Native Village Youth and Education News

April 1, 2009 Issue 196 Volume 2

Native Languages Project Wins Award
by Reznetnews staff
Condensed by Native Village

Wisconsin: Jason Stein has won the Freedom Forum/American Society of Newspaper Editors Award for Distinguished Writing on Diversity. His winning project, "Down to a Whisper," explores the fate of five Native languages in Wisconsin.

"The five surviving Indian languages of Wisconsin Ho-Chunk, Menominee, Ojibwe, Potawatomi and Oneida are quietly suffering from the same pressures of assimilation pushing languages around the world toward extinction," Stein wrote.

Stein's interactive project recommended several steps including:
Immersion schools
More mentoring
Revival of a state program that helped pay for teaching Native languages in tribal schools.
Expand work by University of Wisconsin System professors to help tribes document and record the knowledge of their elders.

Stein's series appeared in the Wisconsin State Journal in June, 2008. In September, Wisconsin's state school superintendent proposed that the state revive a discontinued state program for American Indian languages.

Ho-Chunk educator Andrew Thudercloud supports Stein's work.  "There's a story that we have that we were given this language by God, and as such, this language is considered to be sacred," he said.  "And I was told in this story that when our language is gone, the world will end.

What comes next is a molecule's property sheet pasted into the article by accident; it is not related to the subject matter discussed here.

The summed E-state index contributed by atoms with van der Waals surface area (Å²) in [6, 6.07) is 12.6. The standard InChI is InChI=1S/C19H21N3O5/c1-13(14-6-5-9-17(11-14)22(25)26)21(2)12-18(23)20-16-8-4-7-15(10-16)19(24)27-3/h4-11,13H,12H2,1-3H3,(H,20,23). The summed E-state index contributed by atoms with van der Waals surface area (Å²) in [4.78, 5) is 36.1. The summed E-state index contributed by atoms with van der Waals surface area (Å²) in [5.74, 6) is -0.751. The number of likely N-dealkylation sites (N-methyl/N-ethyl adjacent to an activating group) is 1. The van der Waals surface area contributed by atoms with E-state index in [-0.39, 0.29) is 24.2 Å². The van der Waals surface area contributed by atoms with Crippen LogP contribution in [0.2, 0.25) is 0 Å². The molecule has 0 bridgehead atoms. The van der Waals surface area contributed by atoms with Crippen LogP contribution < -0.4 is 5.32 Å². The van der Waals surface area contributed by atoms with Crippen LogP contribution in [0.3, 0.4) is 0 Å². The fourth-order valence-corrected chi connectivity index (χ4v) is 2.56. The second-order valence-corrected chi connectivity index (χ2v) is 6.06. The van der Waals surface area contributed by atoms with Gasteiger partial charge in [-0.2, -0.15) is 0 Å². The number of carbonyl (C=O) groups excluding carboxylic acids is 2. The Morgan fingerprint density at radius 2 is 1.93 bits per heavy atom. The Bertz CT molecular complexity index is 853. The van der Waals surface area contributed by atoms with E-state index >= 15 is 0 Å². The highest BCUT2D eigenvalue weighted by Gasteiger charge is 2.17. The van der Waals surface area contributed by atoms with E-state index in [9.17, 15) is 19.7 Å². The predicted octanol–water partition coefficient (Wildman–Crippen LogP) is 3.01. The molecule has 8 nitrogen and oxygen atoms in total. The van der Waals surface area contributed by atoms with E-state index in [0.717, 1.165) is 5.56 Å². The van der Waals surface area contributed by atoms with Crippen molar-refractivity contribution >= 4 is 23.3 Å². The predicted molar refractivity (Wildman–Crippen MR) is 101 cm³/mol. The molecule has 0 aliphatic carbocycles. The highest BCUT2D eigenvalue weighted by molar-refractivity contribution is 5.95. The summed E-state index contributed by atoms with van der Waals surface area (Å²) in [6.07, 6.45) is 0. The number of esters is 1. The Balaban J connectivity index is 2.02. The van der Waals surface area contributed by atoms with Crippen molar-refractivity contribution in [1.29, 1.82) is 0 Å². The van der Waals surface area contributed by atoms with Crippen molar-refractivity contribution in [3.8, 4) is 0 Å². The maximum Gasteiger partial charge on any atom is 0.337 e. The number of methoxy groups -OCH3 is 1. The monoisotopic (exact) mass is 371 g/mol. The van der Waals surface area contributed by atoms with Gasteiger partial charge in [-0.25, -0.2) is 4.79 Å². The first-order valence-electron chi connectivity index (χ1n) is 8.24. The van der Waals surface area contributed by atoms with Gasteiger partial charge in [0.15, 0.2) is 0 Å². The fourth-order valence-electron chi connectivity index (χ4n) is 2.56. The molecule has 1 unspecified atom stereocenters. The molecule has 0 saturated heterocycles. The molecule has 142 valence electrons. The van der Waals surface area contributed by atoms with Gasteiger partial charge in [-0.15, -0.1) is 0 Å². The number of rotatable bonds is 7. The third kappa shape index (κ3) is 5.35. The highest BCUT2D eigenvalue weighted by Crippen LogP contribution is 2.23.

"We see that our language is disappearing. Our beliefs are disappearing ... if we do not keep our language, we're going to exist as Ho-Chunks in name only."\

Tribal leaders, linguists and state officials offer suggestions to help save Wisconsin's native languages.

Start or expand more "immersion" schools that teach tribal students mostly in their traditional languages. School districts near reservations should consider helping tribes start immersion charter schools.

Start or expand programs that pair an elder native speaker with a young learner who is paid to do intensive study and become a fluent language teacher.

Revive a now-defunct state program that once helped pay schools for teaching native students their tribal language.
Continue and expand efforts by the University of Wisconsin to help tribes document and record their elders' knowledge.

Revise the federal No Child Left Behind law to remove obstacles tribes face in starting and expanding  immersion schools.
 Continue and expand federal grants that fund the most innovative tribal language programs.

Share effective methods of preserving languages, such as immersion schools and mentoring programs, among  state tribes.

Leverage technology. Tribal language workers already use podcasts, language CDs and  voice-activated, handheld digital translators.   But use of technology remains uneven across tribes.

Down to a Whisper
View, hear, read, and learn more about the Memoniee, Ojibwe, and Ho-Chunk languages and culture. - 24k -


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